You might wonder why the updates are all in ordered fashion, while the examples we talked before are always updating Q values till the end of game and backpropagate the reward. In fact, the ordered update is more generalised form, considering situations that are not game playing and there are no end of the game, say, stock market investment where we care about long term total reward and there is not an obvious end of episode. Both ordered update and reversed update are able to converge when the agent takes enough number of trials, while the reversed update is generally more effective in terms of the reward collected at the end of episode is mostly non-zero value, thus the updates along the way will not be zero.

Random Walk Implementation

Let’s implement an example and see how different number of steps of TD method affects the agent’s learning.(full code)

In this game setting, all episodes start in the center state, C, then proceed either left or right by one state on each step, with equal probability. Episodes terminate either on the extreme left or the extreme right. When an episode terminates on the right, the agent is rewarded +1 , when it terminate on the left, the agent is rewarded -1 , and all other rewards are 0 .

Initialisation

We initialise a game with 19 states(the start and end state is not included!). In the __init__ function, we, as usual, initialise actions and Q values, and the Q values of ending states are explicitly set to 1 and -1 in order to help the agent converges faster. self.n is the number of steps.

Actions Taking

The agent chooses actions left and right with equal probabilities, and by taking the action the index is either added by 1 or subtracted by 1.

TD updates

The n-step SARSA updates is exactly the same as we saw in the algorithms shown above. Before each episode, we initialise actions , states and rewards to keep track of the agent’s behaviour along the way in order to do n-step updates. Only when tau == T-1 can the updates stop, as the last state T will not be updated.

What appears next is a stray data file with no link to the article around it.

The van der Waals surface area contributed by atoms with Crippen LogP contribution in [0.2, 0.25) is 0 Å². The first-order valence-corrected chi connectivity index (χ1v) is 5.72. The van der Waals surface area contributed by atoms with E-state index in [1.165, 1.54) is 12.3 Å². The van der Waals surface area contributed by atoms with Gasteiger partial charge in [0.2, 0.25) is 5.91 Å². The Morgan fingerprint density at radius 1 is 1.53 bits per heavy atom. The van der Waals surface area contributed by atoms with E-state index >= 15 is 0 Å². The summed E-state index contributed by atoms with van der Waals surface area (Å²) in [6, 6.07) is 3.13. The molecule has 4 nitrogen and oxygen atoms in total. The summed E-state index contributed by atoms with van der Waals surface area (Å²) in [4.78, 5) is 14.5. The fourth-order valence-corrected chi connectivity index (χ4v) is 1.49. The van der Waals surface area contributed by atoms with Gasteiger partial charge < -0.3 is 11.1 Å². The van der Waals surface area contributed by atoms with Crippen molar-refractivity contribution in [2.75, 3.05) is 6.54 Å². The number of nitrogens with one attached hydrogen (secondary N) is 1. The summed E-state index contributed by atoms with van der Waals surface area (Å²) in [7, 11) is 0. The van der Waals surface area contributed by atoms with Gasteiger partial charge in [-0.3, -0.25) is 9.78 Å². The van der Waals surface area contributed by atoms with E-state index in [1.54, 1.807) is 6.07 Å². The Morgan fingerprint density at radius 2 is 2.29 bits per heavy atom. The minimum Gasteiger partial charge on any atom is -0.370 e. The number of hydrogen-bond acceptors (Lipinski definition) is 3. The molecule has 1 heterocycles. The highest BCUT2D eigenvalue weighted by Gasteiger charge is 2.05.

Comparison of different N

By running the algorithm with different learning rate and steps(n), we are able to compare the performance of our agent.

The actual_state_value for a n-state random walk is equally increased from -1 to 1, and because the agent choose actions with equal probability, the estimate_state_value equals the expectation of Q values in that state.

From the result, we can see that generally the best n of steps lies in between 1 to infinity.This illustrates how the generalisation of TD and Monte Carlo methods to n-step methods can potentially perform better than either of the two extreme methods.

And lastly, please check out the full code here. You are welcomed to contribute, and if you have any questions or suggestions, please raise comment below!

Reference:

Zero Equals False

Zero Equals False is known for providing insights into advanced technologies and concepts related to Software Development. At Zero Equals False, we really enjoy diving into complex topics and sharing only the most valuable findings with our readers.

Jeremy Zhang

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Hmm…I am a data scientist looking to catch up the tide…

Zero Equals False

Zero Equals False is known for providing insights into advanced technologies and concepts related to Software Development. At Zero Equals False, we really enjoy diving into complex topics and sharing only the most valuable findings with our readers.